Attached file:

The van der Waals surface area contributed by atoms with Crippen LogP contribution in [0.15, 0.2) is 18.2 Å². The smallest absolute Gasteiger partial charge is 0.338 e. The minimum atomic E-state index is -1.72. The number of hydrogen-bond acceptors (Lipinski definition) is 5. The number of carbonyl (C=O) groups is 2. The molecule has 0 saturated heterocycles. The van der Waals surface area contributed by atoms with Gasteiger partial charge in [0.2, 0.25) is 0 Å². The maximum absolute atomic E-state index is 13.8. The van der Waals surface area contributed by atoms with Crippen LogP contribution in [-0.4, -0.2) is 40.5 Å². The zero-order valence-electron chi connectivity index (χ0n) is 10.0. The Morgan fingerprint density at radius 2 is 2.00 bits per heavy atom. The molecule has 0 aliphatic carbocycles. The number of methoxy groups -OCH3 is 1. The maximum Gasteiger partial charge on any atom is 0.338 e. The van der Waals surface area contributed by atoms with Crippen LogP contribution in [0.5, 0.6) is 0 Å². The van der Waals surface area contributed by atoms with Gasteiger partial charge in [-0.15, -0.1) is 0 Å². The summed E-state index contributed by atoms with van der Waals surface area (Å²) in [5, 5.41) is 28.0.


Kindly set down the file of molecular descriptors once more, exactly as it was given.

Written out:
The van der Waals surface area contributed by atoms with Crippen LogP contribution in [0.15, 0.2) is 18.2 Å². The smallest absolute Gasteiger partial charge is 0.338 e. The minimum atomic E-state index is -1.72. The number of hydrogen-bond acceptors (Lipinski definition) is 5. The number of carbonyl (C=O) groups is 2. The molecule has 0 saturated heterocycles. The van der Waals surface area contributed by atoms with Gasteiger partial charge in [0.2, 0.25) is 0 Å². The maximum absolute atomic E-state index is 13.8. The van der Waals surface area contributed by atoms with Crippen LogP contribution in [-0.4, -0.2) is 40.5 Å². The zero-order valence-electron chi connectivity index (χ0n) is 10.0. The Morgan fingerprint density at radius 2 is 2.00 bits per heavy atom. The molecule has 0 aliphatic carbocycles. The number of methoxy groups -OCH3 is 1. The maximum Gasteiger partial charge on any atom is 0.338 e. The van der Waals surface area contributed by atoms with Crippen LogP contribution in [0.5, 0.6) is 0 Å². The van der Waals surface area contributed by atoms with Gasteiger partial charge in [-0.15, -0.1) is 0 Å². The summed E-state index contributed by atoms with van der Waals surface area (Å²) in [5, 5.41) is 28.0.